# rgbCTF 2020 Writeups: Emoji Chain Stego
by qpwoeirut

Category: Forensics

Points: 500

Description: I was inspired by the incredibly intelligent and nuanced conversations in #cryptography and #forensics to create a new stego technique!

Files: emoji_chain_stego.png (renamed in this repo to failed_emoji_chain_stego.png)

# I messed this up and I'm sorry
I thought I'd get fancy and obfuscate the Python image encoder, which included changing some ints to booleans.
Only problem with that is that I was using numpy arrays, which don't appreciate booleans being used as indexes.
>\>\>\> import numpy as np

>\>\>\> arr = np.array([1,2,3,4,5])

>\>\>\> arr

>array([1, 2, 3, 4, 5])

>\>\>\> arr[0]


>\>\>\> arr[False]

>array([], shape=(0, 5), dtype=int64)

So as a result, the red channel didn't get encoded.
The blue and green channels still were set, since in Python `True + False == 1`.
If you want to see the mistake, it's in `emoji_chain_stego.py` on line 22.
I originally forgot to convert the boolean to an int, so `[int(b)]` was just `[b]`.
Again, I'm sorry. I really should have run my full solution after obfuscating, but I only ran the second part.
This is why you test comprehensively!

## Explanation of Intended Solution (which didn't work with the provided file)
You still had to make a mostly guessy leap in order to solve the correct file.
Each emoji has to be extracted out of the image so stego can be done on each separately.
The top emoji, :simp:, was meant to be encoded with this pastebin link: https://pastebin.com/HRFH1Xna.
The intended way to find it was `zsteg -a top_emoji.png`, which would have gotten you the link.
But like I said in the previous section, the red channel wasn't encoded so you can't actually do this with the provided file.

Once you had the pastebin link, you got the encoder for the rest of the :purrlice: emojis.
The encoder factors the char it's trying to encode into ordered pairs of factors.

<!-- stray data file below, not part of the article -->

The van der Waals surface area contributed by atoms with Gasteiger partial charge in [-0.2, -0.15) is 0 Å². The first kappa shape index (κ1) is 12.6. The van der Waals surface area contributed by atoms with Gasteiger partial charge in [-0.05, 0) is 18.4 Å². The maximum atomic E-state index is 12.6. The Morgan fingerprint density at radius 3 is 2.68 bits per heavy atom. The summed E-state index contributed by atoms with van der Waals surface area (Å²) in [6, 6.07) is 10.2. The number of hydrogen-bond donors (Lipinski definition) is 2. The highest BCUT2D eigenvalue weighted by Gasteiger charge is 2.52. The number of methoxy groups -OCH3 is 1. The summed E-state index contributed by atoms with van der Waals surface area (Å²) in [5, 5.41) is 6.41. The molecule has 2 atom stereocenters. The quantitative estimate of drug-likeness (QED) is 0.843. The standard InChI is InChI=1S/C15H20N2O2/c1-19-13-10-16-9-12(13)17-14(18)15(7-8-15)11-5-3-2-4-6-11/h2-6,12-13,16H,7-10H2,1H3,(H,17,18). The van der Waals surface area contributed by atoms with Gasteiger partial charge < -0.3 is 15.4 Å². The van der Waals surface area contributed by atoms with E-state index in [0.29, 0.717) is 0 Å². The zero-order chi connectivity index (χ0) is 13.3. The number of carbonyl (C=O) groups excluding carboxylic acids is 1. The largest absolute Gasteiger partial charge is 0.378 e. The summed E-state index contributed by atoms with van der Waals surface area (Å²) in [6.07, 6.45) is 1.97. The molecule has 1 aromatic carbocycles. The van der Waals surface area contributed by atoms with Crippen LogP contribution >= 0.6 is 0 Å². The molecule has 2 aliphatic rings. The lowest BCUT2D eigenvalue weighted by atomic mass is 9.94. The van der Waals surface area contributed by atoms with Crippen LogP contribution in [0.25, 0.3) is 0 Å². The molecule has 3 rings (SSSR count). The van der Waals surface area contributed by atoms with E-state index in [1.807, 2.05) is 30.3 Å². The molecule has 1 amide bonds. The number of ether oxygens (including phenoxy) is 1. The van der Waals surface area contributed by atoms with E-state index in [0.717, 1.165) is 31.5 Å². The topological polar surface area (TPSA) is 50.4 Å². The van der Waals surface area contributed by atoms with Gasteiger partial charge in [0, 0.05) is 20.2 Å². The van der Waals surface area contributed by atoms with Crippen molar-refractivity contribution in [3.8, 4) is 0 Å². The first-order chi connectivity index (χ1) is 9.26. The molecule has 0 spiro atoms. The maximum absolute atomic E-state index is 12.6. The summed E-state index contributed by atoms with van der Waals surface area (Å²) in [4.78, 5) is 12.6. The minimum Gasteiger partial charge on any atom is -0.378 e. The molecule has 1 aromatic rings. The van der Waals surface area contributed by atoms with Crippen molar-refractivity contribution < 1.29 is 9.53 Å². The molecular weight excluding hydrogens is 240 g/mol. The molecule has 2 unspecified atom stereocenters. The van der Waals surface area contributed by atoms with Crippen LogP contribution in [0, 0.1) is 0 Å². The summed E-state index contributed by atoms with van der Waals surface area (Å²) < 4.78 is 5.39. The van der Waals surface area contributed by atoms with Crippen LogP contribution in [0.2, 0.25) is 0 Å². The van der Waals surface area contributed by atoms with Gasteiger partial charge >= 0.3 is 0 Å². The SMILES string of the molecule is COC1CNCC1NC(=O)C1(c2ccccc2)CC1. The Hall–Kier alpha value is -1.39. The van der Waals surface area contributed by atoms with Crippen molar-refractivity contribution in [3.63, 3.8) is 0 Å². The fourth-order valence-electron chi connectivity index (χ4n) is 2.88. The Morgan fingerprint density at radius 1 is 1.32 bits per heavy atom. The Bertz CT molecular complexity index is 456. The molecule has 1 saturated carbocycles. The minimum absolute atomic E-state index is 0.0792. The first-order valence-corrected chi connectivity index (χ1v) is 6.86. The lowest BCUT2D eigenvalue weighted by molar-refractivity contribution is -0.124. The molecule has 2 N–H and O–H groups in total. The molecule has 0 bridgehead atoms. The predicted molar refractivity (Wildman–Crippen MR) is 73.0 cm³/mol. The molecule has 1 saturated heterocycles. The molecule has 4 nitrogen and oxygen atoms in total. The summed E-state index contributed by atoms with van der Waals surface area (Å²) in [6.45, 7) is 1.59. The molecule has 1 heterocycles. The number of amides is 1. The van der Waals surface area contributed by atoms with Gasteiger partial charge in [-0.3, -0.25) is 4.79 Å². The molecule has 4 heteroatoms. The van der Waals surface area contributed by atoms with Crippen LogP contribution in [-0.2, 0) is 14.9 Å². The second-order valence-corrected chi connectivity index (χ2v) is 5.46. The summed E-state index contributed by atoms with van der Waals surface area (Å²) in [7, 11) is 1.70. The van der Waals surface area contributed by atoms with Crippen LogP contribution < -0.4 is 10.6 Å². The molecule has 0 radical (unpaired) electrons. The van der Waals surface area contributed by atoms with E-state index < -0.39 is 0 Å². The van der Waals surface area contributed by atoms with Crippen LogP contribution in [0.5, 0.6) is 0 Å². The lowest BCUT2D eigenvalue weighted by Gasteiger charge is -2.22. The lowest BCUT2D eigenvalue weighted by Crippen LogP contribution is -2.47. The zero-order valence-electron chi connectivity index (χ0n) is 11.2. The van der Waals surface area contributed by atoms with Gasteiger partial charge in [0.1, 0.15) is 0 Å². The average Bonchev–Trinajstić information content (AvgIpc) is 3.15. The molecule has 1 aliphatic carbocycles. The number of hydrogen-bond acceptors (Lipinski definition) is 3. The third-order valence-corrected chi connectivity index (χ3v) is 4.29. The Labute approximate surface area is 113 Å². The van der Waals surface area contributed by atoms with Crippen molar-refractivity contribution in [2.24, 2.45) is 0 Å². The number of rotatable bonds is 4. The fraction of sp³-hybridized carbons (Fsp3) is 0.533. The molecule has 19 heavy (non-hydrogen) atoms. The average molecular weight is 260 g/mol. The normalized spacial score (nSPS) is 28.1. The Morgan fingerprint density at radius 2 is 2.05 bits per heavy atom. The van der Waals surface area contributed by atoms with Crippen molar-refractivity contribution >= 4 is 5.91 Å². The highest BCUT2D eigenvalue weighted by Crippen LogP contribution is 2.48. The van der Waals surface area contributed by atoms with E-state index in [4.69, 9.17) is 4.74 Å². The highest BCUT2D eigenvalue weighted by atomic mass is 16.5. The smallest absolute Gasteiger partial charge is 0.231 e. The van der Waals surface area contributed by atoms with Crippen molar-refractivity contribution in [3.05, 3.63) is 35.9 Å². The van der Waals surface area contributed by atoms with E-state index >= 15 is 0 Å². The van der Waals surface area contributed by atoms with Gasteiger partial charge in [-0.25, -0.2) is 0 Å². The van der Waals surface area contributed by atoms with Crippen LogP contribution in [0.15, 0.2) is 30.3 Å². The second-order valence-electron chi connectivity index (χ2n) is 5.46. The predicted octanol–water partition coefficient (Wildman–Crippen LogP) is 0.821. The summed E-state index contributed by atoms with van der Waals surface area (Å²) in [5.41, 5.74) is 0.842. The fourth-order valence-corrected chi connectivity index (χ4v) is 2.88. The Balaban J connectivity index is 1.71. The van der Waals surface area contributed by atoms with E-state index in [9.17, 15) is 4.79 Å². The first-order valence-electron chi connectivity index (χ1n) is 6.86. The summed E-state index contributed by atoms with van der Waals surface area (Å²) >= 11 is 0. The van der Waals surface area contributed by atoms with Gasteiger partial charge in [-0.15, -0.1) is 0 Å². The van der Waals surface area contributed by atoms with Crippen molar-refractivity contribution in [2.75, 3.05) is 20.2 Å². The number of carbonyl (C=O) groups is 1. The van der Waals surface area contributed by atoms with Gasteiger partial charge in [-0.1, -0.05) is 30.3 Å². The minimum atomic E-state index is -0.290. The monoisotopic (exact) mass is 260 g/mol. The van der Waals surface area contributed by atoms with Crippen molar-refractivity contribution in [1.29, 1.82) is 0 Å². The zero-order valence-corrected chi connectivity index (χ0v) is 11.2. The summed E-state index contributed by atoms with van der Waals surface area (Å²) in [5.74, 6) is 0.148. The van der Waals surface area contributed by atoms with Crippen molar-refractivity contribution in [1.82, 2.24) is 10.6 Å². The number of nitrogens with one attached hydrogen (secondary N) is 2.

Then it randomly chooses a pair and adds a Gaussian random to one of the numbers.
Then the lsb at the coordinate this pair represents is set.
It does this 100 times, although some lsbs might get set multiple times, so there aren't really 100 lsbs set.
This isn't that hard to decode - an easy way to do so is to just keep a counter of pairs and adjacent numbers.
We don't even need to weight the counter and it should still be fine.
For the intended solution you can see an example at `solve_emoji_chain_stego.py`.

## The Guess Gods of rgbCTF
2 teams actually managed to solve this even without the source provided.
I guess with enough thinking and trying of random ideas you would eventually come across this, but it's pretty impressive that people were able to blindly figure out the stego technique.
We can probably add this challenge to our list of guessy challenges in rgbCTF 2020.

## Remarks
I'm a little sad and disappointed that I messed this up. I think that, had I executed this correctly, it would have been a nice challenge.
Although you did have to make a leap by separating all the images, it's not that far-out and I believe most teams would have gotten there.
If anyone cares to try solving the fixed challenge file, you can find it at `emoji_chain_stego.png`.
The broken challenge file is at `failed_emoji_chain_stego.png`.

Original writeup (https://github.com/qpwoeirut/rgbCTF2020/tree/master/emoji_chain_stego).